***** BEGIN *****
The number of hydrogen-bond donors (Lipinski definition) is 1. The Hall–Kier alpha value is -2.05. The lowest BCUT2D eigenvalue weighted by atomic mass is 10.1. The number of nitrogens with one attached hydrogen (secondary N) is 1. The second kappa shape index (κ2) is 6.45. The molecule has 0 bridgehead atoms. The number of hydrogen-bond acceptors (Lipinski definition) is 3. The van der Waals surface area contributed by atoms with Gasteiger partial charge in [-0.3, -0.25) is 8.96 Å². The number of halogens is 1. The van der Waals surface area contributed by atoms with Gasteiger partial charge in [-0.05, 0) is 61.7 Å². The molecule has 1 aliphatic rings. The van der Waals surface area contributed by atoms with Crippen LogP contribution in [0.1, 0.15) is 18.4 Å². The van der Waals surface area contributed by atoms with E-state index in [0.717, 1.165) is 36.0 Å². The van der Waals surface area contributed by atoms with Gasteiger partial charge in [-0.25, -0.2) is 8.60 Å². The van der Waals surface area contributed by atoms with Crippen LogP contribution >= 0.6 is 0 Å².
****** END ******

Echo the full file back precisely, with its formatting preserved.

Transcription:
The number of hydrogen-bond donors (Lipinski definition) is 1. The Hall–Kier alpha value is -2.05. The lowest BCUT2D eigenvalue weighted by atomic mass is 10.1. The number of nitrogens with one attached hydrogen (secondary N) is 1. The second kappa shape index (κ2) is 6.45. The molecule has 0 bridgehead atoms. The number of hydrogen-bond acceptors (Lipinski definition) is 3. The van der Waals surface area contributed by atoms with Gasteiger partial charge in [-0.3, -0.25) is 8.96 Å². The number of halogens is 1. The van der Waals surface area contributed by atoms with Gasteiger partial charge in [-0.05, 0) is 61.7 Å². The molecule has 1 aliphatic rings. The van der Waals surface area contributed by atoms with Crippen LogP contribution in [0.1, 0.15) is 18.4 Å². The van der Waals surface area contributed by atoms with E-state index in [0.717, 1.165) is 36.0 Å². The van der Waals surface area contributed by atoms with Gasteiger partial charge in [-0.25, -0.2) is 8.60 Å². The van der Waals surface area contributed by atoms with Crippen LogP contribution >= 0.6 is 0 Å².